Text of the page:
John Charnley was recorded in 2010 by interviewer Thomas Lean. Listen to the recording in full on BL Sounds.

Dame Stephanie Steve Shirley, Richard West, and Sir John Charnley all feature on the British Library website Voices of Science.

20 May 2020

Exploring the sounds and stories of Britain's shores

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Last week the British Library launched Coast, a new web space dedicated to sounds and stories from Britain's incredible coastline.

Covering everything from superstitions and working conditions to wildlife and entertainment, this collection brings together field recordings, interview excerpts and music from across the sound archive. Many of these recordings have been digitised as part of Unlocking our Sound Heritage, a UK-wide project that will preserve and provide access to thousands of rare and unique sound recordings.

Without wanting to spoil the adventure, here are a few choice recordings to whet your appetite.

In May 2012 field recordist Peter Toll made this underwater recording of a rock pool. It includes the sounds of limpets, periwinkles and anenomes and lets us listen in to an otherwise silent world.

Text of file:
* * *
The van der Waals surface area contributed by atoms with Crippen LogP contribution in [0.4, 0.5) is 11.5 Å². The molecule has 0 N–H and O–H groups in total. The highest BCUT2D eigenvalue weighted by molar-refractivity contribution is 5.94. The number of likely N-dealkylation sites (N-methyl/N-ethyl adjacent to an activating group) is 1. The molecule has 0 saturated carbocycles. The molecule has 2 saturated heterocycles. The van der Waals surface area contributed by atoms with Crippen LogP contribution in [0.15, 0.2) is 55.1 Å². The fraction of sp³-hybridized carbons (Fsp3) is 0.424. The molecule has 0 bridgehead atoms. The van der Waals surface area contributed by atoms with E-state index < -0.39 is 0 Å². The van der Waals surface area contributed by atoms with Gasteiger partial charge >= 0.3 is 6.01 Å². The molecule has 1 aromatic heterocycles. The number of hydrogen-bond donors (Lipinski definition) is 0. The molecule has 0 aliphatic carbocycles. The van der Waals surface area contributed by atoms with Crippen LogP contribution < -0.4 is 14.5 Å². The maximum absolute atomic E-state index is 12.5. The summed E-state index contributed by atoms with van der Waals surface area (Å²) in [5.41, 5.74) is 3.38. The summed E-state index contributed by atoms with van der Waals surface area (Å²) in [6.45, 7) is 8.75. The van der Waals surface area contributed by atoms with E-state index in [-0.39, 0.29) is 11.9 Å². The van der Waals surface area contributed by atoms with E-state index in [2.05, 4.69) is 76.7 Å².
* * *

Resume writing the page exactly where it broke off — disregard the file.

Rock pool ambience recorded on Bantham Beach, Devon, England (BL ref 212536)

Colour photograph of a rock pool(c) Avalon/ Contributor via Getty Images

All Aboard For Margate perfectly captures the excitement and popularity of visiting the British seaside in the first years of the 20th century. This version was performed by music hall star Florrie Forde,

All Aboard For Margate sung by Florrie Forde (BL ref 1CYL0001004)

Colour photograph of holidaymakers at the seaside(c) PhotoQuest / Contributor via Getty Images

The bright sounds of the amusement arcade is often one of the first things you'll hear when approaching the seafront. For me it's like a siren and very rarely am I able to resist its enticing call.

Better luck next time (uncatalogued)

Colour photograph of the inside of a seaside amusement arcade© Prisma by Dukas / Contributor via Getty Images